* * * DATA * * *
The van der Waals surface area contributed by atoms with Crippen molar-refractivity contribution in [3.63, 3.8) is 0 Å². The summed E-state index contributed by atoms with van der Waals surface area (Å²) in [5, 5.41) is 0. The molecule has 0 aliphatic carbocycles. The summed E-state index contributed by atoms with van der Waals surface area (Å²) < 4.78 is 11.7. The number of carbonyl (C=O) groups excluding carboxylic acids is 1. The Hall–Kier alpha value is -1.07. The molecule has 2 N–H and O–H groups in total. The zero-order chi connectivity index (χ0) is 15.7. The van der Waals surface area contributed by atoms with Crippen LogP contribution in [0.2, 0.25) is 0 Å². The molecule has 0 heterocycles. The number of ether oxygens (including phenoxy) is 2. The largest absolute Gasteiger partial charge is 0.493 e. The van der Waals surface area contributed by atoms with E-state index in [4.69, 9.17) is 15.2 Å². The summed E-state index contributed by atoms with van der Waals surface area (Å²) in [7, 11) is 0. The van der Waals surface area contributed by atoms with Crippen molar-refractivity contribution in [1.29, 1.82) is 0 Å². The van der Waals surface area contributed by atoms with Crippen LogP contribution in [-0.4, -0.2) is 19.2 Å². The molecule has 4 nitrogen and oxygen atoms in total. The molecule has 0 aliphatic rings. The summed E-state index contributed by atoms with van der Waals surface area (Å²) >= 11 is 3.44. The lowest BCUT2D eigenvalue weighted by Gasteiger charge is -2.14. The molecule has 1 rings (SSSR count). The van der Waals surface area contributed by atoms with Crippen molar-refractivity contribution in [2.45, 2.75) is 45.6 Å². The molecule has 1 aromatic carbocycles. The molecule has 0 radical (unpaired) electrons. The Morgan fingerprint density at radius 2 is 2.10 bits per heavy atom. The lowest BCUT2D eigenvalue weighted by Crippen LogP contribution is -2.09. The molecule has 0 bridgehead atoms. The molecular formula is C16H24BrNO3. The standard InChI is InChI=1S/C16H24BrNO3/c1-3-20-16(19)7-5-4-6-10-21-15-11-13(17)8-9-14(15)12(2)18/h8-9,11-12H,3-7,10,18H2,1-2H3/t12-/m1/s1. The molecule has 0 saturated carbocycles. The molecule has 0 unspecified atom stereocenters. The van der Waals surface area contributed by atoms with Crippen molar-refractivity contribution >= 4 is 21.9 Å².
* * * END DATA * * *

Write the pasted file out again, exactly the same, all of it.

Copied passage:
The van der Waals surface area contributed by atoms with Crippen molar-refractivity contribution in [3.63, 3.8) is 0 Å². The summed E-state index contributed by atoms with van der Waals surface area (Å²) in [5, 5.41) is 0. The molecule has 0 aliphatic carbocycles. The summed E-state index contributed by atoms with van der Waals surface area (Å²) < 4.78 is 11.7. The number of carbonyl (C=O) groups excluding carboxylic acids is 1. The Hall–Kier alpha value is -1.07. The molecule has 2 N–H and O–H groups in total. The zero-order chi connectivity index (χ0) is 15.7. The van der Waals surface area contributed by atoms with Crippen LogP contribution in [0.2, 0.25) is 0 Å². The molecule has 0 heterocycles. The number of ether oxygens (including phenoxy) is 2. The largest absolute Gasteiger partial charge is 0.493 e. The van der Waals surface area contributed by atoms with E-state index in [4.69, 9.17) is 15.2 Å². The summed E-state index contributed by atoms with van der Waals surface area (Å²) in [7, 11) is 0. The van der Waals surface area contributed by atoms with Crippen molar-refractivity contribution in [1.29, 1.82) is 0 Å². The van der Waals surface area contributed by atoms with Crippen LogP contribution in [-0.4, -0.2) is 19.2 Å². The molecule has 4 nitrogen and oxygen atoms in total. The molecule has 0 aliphatic rings. The summed E-state index contributed by atoms with van der Waals surface area (Å²) >= 11 is 3.44. The lowest BCUT2D eigenvalue weighted by Gasteiger charge is -2.14. The molecule has 1 rings (SSSR count). The van der Waals surface area contributed by atoms with Crippen molar-refractivity contribution in [2.45, 2.75) is 45.6 Å². The molecule has 1 aromatic carbocycles. The molecule has 0 radical (unpaired) electrons. The Morgan fingerprint density at radius 2 is 2.10 bits per heavy atom. The lowest BCUT2D eigenvalue weighted by Crippen LogP contribution is -2.09. The molecule has 0 bridgehead atoms. The molecular formula is C16H24BrNO3. The standard InChI is InChI=1S/C16H24BrNO3/c1-3-20-16(19)7-5-4-6-10-21-15-11-13(17)8-9-14(15)12(2)18/h8-9,11-12H,3-7,10,18H2,1-2H3/t12-/m1/s1. The molecule has 0 saturated carbocycles. The molecule has 0 unspecified atom stereocenters. The van der Waals surface area contributed by atoms with Crippen molar-refractivity contribution >= 4 is 21.9 Å².